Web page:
Escaping into the jungle or tea with any Disney character was easy for my five-year-old self with a View-Master. After being well used by the two Miller girls, our View-Master is in the toy collection ready to entertain visiting kids with ancient relics that give a few moments of amazement.
The modern View-Finder takes escaping to a different place to a new level with virtual reality and Google Cardboard. A 360-degree view of buffalos in a national park or a stroll through New York City is now at everyone’s fingertips.
News stories are now brought to life. The reader, now the viewer, is in a Syrian refugee camp or along the U.S/Mexico border. This closer connection to the journalism is slowly gaining attention.
My first experience with this new technology was using the New York Times virtual reality app. Instantly immersed into the story, flying through the air in a helicopter, and being able to look up to the rotors or down to the ground a few hundred feet below made it feel as I was truly sitting on the struts.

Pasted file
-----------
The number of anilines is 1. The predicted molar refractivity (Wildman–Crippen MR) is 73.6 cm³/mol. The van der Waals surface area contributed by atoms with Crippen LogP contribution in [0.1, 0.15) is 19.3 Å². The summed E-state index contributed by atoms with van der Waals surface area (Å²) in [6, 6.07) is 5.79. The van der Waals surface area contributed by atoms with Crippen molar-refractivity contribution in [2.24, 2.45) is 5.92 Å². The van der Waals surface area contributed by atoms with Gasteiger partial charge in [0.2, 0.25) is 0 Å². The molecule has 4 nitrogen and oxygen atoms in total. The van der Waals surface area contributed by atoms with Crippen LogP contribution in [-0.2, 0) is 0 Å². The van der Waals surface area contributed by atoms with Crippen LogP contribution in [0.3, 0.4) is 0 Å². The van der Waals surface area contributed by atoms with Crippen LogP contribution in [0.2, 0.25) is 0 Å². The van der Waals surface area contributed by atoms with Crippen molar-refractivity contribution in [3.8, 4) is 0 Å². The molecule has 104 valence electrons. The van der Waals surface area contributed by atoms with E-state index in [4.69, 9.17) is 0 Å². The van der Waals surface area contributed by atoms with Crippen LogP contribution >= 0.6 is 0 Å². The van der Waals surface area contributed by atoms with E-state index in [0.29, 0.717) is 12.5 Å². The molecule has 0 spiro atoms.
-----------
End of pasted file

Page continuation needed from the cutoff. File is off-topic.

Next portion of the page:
The few seconds I was able to watch the virtual reality news story grabbed my attention and senses. As I am typing now, the full story is downloading and going to watch it in its entirety. This time, I won’t have the Google Cardboard to enhance the experience, but can still view the 360-degree view on my smartphone.
If you have some free time, try the New York Times virtual reality app for yourself and see if this new form of journalism interests you.